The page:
As always, procrastination wins and I'm once again rushing to finish the book club selection for this month. But reading Ursula LeGuin's LAVINIA has been a treat. Lavinia comes from Virgil's (or Vergil's, depending on your source) 2000-year-old epic poem THE AENEID, where she is given ever-so-brief treatment and truly does not speak a word (though, her hair does catch fire most impressively). Lavinia is the daughter of King Latinus, and a plethora of men are doomed to die over who will eventually marry her. Her eventual marriage to Aeneas (after whom, of course, the epic is titled) signals the founding of the Roman race.
LeGuin weaves a story that imagines Lavinia's life as a young girl, her courting by that asshole Turnus, her eventual marriage to Aeneas--which leads to the war between the Trojans and the Latins--and on to the end of her life.
I do like feminine takes on old tales ... such as Marion Zimmer Bradley's MISTS OF AVALON ... but LAVINIA is more than a "feminist" tale. As one reviewer stated: "The three characters [Lavinia, Latinus, Aeneas] together embody the Roman belief in fate as it relates to the virtue of pietas (dutifulness, spiritual awareness, a deep listening for and acceptance of the truth at the heart of the matter)." It is a novel for anyone interested in classic mythology, and of course for anyone fascinated by the story of the Trojan War.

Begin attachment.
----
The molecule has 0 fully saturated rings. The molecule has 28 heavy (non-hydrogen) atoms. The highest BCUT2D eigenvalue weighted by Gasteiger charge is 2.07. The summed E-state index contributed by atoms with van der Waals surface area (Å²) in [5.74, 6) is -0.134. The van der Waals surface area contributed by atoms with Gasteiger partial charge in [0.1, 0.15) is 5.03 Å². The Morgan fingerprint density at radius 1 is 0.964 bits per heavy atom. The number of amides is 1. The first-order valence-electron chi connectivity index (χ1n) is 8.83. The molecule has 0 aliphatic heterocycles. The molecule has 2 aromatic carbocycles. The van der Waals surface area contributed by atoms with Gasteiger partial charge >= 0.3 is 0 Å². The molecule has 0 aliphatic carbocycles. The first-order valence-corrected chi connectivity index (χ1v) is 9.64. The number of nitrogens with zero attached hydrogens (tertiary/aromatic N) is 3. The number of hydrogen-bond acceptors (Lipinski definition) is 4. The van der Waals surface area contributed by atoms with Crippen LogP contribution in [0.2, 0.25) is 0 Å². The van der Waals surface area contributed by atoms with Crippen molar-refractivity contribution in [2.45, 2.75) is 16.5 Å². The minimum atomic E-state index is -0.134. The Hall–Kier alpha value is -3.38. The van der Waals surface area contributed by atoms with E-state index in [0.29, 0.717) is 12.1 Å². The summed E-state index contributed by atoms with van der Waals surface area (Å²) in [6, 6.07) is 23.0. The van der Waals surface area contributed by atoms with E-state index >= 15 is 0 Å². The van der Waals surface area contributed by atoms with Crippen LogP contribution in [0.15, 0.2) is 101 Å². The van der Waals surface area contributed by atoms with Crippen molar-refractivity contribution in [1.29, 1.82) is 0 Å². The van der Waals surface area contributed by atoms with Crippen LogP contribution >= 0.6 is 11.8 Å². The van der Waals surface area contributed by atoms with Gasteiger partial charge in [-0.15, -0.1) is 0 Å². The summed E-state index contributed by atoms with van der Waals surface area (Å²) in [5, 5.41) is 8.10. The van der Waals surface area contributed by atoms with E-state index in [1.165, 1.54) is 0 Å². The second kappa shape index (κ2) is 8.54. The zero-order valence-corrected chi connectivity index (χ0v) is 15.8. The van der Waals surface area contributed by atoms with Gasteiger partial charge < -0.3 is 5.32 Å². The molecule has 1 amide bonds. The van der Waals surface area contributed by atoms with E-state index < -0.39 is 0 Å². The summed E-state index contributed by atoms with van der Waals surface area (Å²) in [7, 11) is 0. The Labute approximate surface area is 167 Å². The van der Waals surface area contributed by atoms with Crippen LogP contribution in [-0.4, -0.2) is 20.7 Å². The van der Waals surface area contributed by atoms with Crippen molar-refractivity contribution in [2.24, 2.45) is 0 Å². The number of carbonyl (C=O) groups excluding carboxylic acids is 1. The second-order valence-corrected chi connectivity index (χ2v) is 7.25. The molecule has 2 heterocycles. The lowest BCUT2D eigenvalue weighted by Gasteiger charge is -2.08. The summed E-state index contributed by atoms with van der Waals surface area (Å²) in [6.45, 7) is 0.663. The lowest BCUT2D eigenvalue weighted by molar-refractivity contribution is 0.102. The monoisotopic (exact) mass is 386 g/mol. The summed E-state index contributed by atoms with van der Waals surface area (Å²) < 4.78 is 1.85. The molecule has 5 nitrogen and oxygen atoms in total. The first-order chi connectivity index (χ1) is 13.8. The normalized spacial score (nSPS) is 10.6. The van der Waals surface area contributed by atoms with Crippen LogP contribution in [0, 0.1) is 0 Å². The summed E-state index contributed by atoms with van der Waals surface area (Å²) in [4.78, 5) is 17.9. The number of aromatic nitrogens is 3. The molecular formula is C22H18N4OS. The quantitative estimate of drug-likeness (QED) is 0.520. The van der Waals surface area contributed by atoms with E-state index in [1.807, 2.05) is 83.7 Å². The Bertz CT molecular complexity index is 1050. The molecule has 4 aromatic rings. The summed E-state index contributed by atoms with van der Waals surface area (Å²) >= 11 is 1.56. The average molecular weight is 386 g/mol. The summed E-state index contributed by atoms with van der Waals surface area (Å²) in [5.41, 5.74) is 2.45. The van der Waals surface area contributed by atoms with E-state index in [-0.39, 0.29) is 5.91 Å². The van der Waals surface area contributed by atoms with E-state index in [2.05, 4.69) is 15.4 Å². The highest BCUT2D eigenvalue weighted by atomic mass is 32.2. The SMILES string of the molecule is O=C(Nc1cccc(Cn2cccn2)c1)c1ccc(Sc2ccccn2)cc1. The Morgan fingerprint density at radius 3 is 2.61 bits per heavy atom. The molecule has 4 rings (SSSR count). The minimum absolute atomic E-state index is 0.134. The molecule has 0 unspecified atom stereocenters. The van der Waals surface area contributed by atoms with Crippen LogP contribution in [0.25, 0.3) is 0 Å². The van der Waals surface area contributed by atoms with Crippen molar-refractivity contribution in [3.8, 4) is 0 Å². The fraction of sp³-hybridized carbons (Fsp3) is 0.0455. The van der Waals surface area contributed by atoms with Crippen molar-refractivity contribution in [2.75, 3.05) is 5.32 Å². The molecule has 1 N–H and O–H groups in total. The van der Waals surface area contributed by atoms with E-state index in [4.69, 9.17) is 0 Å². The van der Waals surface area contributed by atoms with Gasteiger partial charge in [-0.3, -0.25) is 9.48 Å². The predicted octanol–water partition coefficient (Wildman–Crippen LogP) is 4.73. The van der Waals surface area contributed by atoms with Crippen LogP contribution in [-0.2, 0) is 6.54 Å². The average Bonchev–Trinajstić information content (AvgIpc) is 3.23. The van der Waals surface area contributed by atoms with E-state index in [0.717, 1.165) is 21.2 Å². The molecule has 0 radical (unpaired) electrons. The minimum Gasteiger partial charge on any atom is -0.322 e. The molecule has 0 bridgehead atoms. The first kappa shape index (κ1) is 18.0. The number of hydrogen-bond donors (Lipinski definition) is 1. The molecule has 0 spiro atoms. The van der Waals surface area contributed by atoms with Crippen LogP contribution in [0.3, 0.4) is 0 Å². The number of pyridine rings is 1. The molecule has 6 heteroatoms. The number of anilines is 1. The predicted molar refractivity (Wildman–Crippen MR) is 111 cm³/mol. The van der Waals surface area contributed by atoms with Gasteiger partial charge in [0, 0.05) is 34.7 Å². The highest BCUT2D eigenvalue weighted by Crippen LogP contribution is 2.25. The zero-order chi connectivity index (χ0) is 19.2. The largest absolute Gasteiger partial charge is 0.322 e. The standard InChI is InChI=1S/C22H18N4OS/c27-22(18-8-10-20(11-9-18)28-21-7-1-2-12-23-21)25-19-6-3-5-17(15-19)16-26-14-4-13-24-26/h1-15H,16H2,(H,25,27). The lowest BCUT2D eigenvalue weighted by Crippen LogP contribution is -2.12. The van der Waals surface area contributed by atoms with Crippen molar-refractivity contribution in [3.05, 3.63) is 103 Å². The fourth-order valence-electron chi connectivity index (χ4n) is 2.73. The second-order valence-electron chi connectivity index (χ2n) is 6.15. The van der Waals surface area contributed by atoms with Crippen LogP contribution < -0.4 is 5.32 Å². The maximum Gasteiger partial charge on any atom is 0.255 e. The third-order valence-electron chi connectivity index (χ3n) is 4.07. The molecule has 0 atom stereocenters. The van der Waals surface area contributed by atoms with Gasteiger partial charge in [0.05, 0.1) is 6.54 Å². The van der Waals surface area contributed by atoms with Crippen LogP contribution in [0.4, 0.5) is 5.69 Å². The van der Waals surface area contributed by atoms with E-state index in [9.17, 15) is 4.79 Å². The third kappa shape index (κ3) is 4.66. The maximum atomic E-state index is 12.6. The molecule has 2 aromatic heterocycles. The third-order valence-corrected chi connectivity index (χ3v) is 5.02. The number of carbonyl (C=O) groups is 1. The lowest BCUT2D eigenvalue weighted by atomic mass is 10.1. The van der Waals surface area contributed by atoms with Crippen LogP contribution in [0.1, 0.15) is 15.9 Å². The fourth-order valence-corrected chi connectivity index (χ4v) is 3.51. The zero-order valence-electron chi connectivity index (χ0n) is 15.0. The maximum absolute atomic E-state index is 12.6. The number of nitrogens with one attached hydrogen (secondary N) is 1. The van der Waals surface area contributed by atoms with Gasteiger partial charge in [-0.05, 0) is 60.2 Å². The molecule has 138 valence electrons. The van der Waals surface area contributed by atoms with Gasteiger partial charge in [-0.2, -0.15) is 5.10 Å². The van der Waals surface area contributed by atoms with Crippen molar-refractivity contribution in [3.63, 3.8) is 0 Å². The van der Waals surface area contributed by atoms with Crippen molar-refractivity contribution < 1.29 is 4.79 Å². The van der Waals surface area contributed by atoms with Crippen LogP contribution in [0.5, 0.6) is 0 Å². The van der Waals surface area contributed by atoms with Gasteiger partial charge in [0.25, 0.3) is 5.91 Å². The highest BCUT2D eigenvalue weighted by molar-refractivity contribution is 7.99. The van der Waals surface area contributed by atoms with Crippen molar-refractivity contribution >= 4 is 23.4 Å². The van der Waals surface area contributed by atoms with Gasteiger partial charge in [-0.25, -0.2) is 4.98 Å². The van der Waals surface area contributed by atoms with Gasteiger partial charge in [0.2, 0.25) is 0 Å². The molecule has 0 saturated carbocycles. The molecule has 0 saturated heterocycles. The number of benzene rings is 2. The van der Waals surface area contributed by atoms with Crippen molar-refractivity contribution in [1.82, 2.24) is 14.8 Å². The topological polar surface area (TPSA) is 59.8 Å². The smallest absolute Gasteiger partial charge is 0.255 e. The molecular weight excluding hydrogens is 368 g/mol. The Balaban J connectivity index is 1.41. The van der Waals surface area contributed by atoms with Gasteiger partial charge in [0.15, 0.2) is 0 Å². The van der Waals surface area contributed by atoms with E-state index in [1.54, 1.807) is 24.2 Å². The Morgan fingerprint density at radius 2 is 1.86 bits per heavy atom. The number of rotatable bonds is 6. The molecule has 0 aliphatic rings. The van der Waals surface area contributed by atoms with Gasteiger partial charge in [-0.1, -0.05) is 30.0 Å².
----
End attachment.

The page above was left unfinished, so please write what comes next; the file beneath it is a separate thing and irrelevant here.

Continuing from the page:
I don't think having read THE AENEID is essential, but it would certainly enrich the experience. For a translation, I'd suggest Robert Fagles's, which is now out in paperback.
ANYWAY ... book club discussion Monday night (9/29) at the store at 6:00. Wine flows freely, of course.